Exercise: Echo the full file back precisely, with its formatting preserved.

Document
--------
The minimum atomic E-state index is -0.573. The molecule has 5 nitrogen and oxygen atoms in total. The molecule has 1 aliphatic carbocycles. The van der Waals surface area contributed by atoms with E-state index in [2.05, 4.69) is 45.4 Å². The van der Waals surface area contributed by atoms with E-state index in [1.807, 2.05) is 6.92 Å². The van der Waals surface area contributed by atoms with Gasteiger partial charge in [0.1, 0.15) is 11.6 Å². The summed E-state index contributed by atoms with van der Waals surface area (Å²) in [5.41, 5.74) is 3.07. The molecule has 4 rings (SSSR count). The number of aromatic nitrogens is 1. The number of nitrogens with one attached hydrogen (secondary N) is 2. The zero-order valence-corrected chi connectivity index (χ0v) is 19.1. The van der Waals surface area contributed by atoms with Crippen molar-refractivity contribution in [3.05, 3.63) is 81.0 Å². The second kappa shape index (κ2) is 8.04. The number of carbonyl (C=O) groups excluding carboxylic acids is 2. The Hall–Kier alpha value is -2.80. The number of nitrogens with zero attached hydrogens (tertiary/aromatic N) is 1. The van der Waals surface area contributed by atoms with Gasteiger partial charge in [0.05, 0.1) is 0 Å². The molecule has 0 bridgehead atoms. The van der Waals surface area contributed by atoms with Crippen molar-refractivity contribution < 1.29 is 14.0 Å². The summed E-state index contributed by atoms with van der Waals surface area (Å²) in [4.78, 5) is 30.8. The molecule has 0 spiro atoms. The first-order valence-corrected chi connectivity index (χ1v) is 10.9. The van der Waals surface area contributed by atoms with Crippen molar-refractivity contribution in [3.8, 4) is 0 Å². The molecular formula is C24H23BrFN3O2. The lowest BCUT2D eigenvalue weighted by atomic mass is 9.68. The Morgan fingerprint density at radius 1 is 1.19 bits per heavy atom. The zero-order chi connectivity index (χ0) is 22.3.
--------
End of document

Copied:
The minimum atomic E-state index is -0.573. The molecule has 5 nitrogen and oxygen atoms in total. The molecule has 1 aliphatic carbocycles. The van der Waals surface area contributed by atoms with E-state index in [2.05, 4.69) is 45.4 Å². The van der Waals surface area contributed by atoms with E-state index in [1.807, 2.05) is 6.92 Å². The van der Waals surface area contributed by atoms with Gasteiger partial charge in [0.1, 0.15) is 11.6 Å². The summed E-state index contributed by atoms with van der Waals surface area (Å²) in [5.41, 5.74) is 3.07. The molecule has 4 rings (SSSR count). The number of aromatic nitrogens is 1. The number of nitrogens with one attached hydrogen (secondary N) is 2. The zero-order valence-corrected chi connectivity index (χ0v) is 19.1. The van der Waals surface area contributed by atoms with Crippen molar-refractivity contribution in [3.05, 3.63) is 81.0 Å². The second kappa shape index (κ2) is 8.04. The number of carbonyl (C=O) groups excluding carboxylic acids is 2. The Hall–Kier alpha value is -2.80. The number of nitrogens with zero attached hydrogens (tertiary/aromatic N) is 1. The van der Waals surface area contributed by atoms with Gasteiger partial charge in [0.05, 0.1) is 0 Å². The molecule has 0 bridgehead atoms. The van der Waals surface area contributed by atoms with Crippen molar-refractivity contribution < 1.29 is 14.0 Å². The summed E-state index contributed by atoms with van der Waals surface area (Å²) in [4.78, 5) is 30.8. The molecule has 0 spiro atoms. The first-order valence-corrected chi connectivity index (χ1v) is 10.9. The van der Waals surface area contributed by atoms with Crippen molar-refractivity contribution in [3.8, 4) is 0 Å². The molecular formula is C24H23BrFN3O2. The lowest BCUT2D eigenvalue weighted by atomic mass is 9.68. The Morgan fingerprint density at radius 1 is 1.19 bits per heavy atom. The zero-order chi connectivity index (χ0) is 22.3.